Westport Tuna Fishing – Cooking Your Catch in the Wok

The author with his 42kg yellowfin tuna caught off Taranaki while fishing out of Westport.
The author with his 42kg yellowfin tuna caught off Taranaki while fishing out of Westport.

Westport Tuna Fishing

Keith Chin heads out of Westport tuna fishing, on the West Coast of the South Island in search of tuna

I received a call from Malcolm McColl, the skipper of the Swansong, on Monday night to see if I was interested in some Westport tuna fishing action. We would be leaving Westport on Wednesday. Such short notice but I couldn’t confirm it until I had checked with Ross Le Compte off New Brighton Sports. As he was to accompany me. After a late phone call to Ross, due to other commitments, he was unable to join me.

Tuesday 2nd March – Travel to Westport

I was a bit daunted by the thought of a long drive to Westport. I’d considered enlisting the help of a friend who could either take turns driving or provide the necessary transport. Heading out of Westport tuna fishing was an opportunity too good to be missed.

A few calls later, Trevor Keeley accepted my offer and I accepted his offer to drive. After a lengthy conversation on the type of fishing gear and personal gear, we would fish on Wednesday and be back in Port by Monday.

By 1.00 pm, a phone call to Malcolm to confirm our trip. I’d explained that Ross was unable to come and a friend of mine is to take his place.

With everything confirmed, I had a lot of packing and shopping, to do, as I was to cook for everyone on board. A borrowed chilly bin was soon crammed full of food. My bag of Chinese condiments was replenished even before I’d exerted and packed my own gear.

Wednesday 3rd March – Huge Tidal Range at Westport

Trevor arrived at the appointed time and by 8.30 am we were underway. Travelling through the Lewis Pass, we drove pasted a guy who signalled us to slow down, and if I hadn’t spotted his yellow towrope, we would have carried on. The motorist described his predicament. He had pulled off the road for sleep and when he woke, the car had a flat battery. Trevor was glad to assist and we watched him drive off in the opposite direction.

We arrived in Westport at 12.30, just ahead of Malcolm, his wife Raewyn and Paul Armstrong, the deckie. After all the introductions, we piled our gear onboard the Swansong. There was a bit of work before we could get underway. The boat had to take on fuel, water and quite a few tons of ice. Since I was the cook, it was my job to check and unload the stores. A short list of provisions was all that was required.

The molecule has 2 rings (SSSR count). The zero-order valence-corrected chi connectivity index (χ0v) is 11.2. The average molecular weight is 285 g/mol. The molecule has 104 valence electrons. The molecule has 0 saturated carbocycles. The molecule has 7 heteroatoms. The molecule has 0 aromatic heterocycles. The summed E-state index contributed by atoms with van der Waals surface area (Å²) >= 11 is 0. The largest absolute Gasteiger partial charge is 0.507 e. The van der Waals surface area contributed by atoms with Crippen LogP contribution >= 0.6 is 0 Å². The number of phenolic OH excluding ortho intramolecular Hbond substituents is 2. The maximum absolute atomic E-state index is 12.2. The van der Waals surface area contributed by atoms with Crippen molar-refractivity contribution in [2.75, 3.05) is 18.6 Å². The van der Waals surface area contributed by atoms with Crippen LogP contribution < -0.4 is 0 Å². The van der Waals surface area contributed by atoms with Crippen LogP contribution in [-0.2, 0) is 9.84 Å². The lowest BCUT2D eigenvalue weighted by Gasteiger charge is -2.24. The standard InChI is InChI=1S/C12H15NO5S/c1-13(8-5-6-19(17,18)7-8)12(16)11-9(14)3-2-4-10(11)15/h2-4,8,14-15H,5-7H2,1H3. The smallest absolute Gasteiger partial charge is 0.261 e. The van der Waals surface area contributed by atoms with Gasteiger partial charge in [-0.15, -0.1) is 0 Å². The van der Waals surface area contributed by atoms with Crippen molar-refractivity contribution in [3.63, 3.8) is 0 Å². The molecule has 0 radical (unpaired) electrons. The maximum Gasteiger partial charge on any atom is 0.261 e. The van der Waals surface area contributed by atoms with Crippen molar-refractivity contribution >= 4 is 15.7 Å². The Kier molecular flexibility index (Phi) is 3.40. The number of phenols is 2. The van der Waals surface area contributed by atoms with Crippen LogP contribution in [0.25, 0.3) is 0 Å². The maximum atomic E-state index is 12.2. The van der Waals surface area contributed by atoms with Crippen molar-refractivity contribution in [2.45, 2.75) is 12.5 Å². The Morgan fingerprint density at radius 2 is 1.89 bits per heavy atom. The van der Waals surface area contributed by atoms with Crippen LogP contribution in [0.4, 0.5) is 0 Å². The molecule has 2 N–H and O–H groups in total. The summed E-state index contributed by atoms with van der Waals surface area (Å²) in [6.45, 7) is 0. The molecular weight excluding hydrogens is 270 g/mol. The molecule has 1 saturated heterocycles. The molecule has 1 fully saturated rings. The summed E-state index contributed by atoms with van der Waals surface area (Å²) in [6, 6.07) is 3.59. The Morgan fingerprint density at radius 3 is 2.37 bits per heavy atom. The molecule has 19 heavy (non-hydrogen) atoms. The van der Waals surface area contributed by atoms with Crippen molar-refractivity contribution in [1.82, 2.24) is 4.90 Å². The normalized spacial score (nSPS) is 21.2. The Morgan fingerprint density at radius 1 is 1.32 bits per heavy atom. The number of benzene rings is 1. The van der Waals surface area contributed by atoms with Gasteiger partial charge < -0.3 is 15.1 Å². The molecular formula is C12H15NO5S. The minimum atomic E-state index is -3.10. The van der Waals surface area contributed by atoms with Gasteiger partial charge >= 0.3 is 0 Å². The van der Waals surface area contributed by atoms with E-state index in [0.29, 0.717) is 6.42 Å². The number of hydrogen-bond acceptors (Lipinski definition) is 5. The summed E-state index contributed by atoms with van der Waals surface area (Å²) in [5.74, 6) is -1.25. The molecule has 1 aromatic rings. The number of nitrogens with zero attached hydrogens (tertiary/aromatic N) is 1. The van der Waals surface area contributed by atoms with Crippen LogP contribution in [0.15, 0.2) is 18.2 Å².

But we never got underway as the weather closed in. Still tied up at the wharf, I was amazed at the difference when the tide dropped. It must have been at least ten feet. The first night’s tea comprised of Chinese-style Roast Pork and stir-fry vegetables.

Thursday 4th March – Outside in the dark it was Pitch Black and Eerie

I toss and turn in my sleeping bag, as I tried to get some sleep while the wind screamed overhead. Sometime during the night, the wind had eased. Conditions improved considerably as Malcolm took the Swansong over the bar and into an almost calm sea. Finally, we were headed out of Westport tuna fishing, but surprisingly we would even chase tuna off Taranaki on the West Coast of the North Island.

I watched with interest as the four outriggers were lowered into place and before we knew it, 17 lures skipped in the boat’s wake as we headed out into open water.

Trevor and I rigged up our rods and we trailed our lures just behind the farest-back lure, to prevent the biggest tangle one could ever imagine.

With land well behind us and into the dark blue water, it seems to us to be utter chaos as tuna start hitting the lures.

On our first day out in the open sea. I was feeling the effects of lack of sleep and the combination of pulling in tuna on the bouncing sea. Exhausted, I was more intent on trying to catch up on sleep. And when Malcolm turned off the motor for the night, tea was real quick. It was cold roast pork sandwiches!

Trevor and I felt a bit apprehensive when the boat was left floating at the mercy of the swells and wind. Outside it was pitch black and eerie, from down below snoring could be heard.

Friday 5th March – Spicy Honey Chicken for Tea

It seems like I have been asleep for only a few minutes when the weather forecast came on at 5.30 am. It didn’t look good with gale warnings and a lumpy sea. After a day of endless trolling, our total catch was three tuna so Malcolm decided to head north. Having felt a bit guilty for not cooking tea the night before, I had a huge tray full of Pork Ribs baked in the oven with Black Bean sauce for lunch.